Reviewed by Deborah Klugman

3 Faces, the latest film by Iranian filmmaker Jafar Panahi, begins on a disturbing note, with a lengthy closeup, shot with a cell phone, of a distraught teenage girl Mariziyeh (Marizyeh Rezaei) pleading for help and accusing whomever she’s addressing of ignoring her plea. The sequence ends cryptically, with the girl slipping a noose around her neck, and then -?

Cut to the interior of a beat-up old vehicle traveling through the rural backwaters of eastern Turkey. Seated inside are the filmmaker Panahi and an Iranian movie star, Behnaz Jafari. The red-headed Jafari is in an angry mood. It turns out she is the person Mariziyeh was trying to reach. Now, feeling resentful yet responsible, she is traveling to the girl’s small village to ascertain whether she is alive or dead. “If she is alive, I will kill her,” she tells the more sanguine Panahi, who is navigating them through the rocky mountainous terrain, negotiating their passage by communicating with Turkish-speaking villagers, a language Jafari does not speak.

Eventually, Panahi and Jafari do find Mariziyeh, alive. And while the girl isn’t facing torture or an official death sentence on imprisonment behind bars (the extremity of her pleas at the beginning of the film suggest it might be life or death), she is confronted with another kind of death sentence. It turns out that Mariziyeh wants to study theater and be an actress; she’s even been accepted at a competitive drama academy. But her aspirations are considered dishonorable by her family and the neighboring villagers, and have made her an outcast, with her volatile brother threatening violence unless she agrees to an arranged marriage and a horizon-less future in their primitive village. Although in some ways her trials and tribulations resemble those of a teenager in our own culture, for this young woman, short of her life, there is everything to lose.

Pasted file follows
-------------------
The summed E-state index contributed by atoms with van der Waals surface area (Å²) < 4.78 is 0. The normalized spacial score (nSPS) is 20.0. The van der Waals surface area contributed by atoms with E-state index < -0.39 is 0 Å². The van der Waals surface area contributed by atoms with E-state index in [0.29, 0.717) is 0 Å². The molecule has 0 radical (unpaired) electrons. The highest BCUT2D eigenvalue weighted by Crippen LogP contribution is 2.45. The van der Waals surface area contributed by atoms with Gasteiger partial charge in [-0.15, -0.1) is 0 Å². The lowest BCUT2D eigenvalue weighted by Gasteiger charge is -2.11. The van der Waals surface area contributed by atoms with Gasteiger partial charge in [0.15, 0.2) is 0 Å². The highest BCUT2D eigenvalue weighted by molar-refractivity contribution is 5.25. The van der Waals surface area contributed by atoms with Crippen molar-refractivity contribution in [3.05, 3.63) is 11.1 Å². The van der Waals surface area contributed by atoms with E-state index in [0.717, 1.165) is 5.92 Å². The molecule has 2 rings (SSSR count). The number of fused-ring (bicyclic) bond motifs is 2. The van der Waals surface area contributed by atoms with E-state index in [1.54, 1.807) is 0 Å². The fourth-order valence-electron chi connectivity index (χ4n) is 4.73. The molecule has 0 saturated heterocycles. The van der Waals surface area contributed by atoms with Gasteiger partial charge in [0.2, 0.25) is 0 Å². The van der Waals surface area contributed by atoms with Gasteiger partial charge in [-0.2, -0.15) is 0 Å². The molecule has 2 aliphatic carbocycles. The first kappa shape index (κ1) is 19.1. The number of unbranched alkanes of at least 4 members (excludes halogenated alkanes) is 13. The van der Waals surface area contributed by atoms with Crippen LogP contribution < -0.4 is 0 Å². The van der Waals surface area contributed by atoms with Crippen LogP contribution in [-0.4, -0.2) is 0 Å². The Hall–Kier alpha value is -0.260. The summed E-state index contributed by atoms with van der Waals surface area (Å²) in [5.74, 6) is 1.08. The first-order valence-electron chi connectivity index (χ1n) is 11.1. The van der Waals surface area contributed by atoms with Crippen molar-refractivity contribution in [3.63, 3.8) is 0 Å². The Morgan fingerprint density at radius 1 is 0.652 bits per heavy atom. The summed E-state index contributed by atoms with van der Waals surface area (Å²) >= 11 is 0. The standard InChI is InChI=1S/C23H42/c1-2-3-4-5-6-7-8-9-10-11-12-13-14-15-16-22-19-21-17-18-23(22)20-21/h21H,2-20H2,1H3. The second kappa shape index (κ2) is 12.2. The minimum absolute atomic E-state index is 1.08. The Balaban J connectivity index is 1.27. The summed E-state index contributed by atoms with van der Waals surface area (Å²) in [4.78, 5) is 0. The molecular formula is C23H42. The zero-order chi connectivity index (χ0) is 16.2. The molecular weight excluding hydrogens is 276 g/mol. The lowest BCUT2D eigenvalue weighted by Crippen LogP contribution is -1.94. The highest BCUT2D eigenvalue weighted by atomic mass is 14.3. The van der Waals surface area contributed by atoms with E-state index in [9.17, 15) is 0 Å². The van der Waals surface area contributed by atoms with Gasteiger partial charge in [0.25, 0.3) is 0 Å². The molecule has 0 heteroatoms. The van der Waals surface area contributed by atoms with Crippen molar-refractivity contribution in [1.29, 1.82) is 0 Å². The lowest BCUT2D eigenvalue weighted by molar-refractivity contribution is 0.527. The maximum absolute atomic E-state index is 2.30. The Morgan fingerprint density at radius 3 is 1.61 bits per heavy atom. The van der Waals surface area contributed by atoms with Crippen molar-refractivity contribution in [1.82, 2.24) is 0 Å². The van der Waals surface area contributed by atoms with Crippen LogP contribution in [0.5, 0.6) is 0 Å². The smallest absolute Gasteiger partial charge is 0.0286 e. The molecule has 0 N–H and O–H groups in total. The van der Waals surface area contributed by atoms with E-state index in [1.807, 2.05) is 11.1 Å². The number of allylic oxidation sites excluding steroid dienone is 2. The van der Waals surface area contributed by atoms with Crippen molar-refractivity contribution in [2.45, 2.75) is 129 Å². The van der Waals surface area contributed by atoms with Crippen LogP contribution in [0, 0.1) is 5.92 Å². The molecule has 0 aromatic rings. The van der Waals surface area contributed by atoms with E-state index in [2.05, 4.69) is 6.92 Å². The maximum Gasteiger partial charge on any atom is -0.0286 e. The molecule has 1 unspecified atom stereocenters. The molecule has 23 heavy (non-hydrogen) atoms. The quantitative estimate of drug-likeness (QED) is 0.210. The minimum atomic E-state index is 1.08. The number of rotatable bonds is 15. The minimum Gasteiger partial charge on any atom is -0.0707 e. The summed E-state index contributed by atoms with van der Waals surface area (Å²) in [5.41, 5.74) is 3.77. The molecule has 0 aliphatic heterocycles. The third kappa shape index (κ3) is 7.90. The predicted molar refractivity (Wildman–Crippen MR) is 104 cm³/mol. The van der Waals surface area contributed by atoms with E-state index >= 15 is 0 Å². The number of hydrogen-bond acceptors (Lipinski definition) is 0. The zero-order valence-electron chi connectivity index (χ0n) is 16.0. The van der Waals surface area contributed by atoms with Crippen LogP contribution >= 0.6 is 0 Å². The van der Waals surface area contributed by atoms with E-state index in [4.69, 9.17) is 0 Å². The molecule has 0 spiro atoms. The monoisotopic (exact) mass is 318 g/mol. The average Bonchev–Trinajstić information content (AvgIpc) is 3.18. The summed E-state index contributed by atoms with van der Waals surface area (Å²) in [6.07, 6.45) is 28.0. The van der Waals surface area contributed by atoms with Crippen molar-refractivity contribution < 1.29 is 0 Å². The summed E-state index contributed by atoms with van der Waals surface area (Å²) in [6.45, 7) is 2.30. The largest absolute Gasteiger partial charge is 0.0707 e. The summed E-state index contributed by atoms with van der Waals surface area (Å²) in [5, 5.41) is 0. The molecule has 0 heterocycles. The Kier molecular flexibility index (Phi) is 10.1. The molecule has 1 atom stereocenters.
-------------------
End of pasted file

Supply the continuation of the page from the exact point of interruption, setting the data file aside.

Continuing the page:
Like the leisurely, stop-and-start rhythm of their journey, 3 Faces moves at an unhurried pace. But the rewards for sticking with it are multiple, beginning with the trip through the Turkish hinterlands, with its depiction of a tribal culture and a way of life unchanged for centuries. Against this backdrop are the performances by Panahi and Jafari playing themselves in a fictional story but in a non-fictional setting; they are our intimate guides into this foreign world. And most compelling of all is the spine of the story, that of a non-conformist young woman and the severe price she must pay for her dissent. The stakes here are chilling from the standpoint of any feminist, and the race to save her makes a harrowing suspenseful tale.

Master Filmmaker Jafar Panahi’s Cannes award-winning drama (2018 best screenplay) opens in Los Angeles on Friday, March 29 @ Laemmle Royal, Town Center 5 & Glendale locations.

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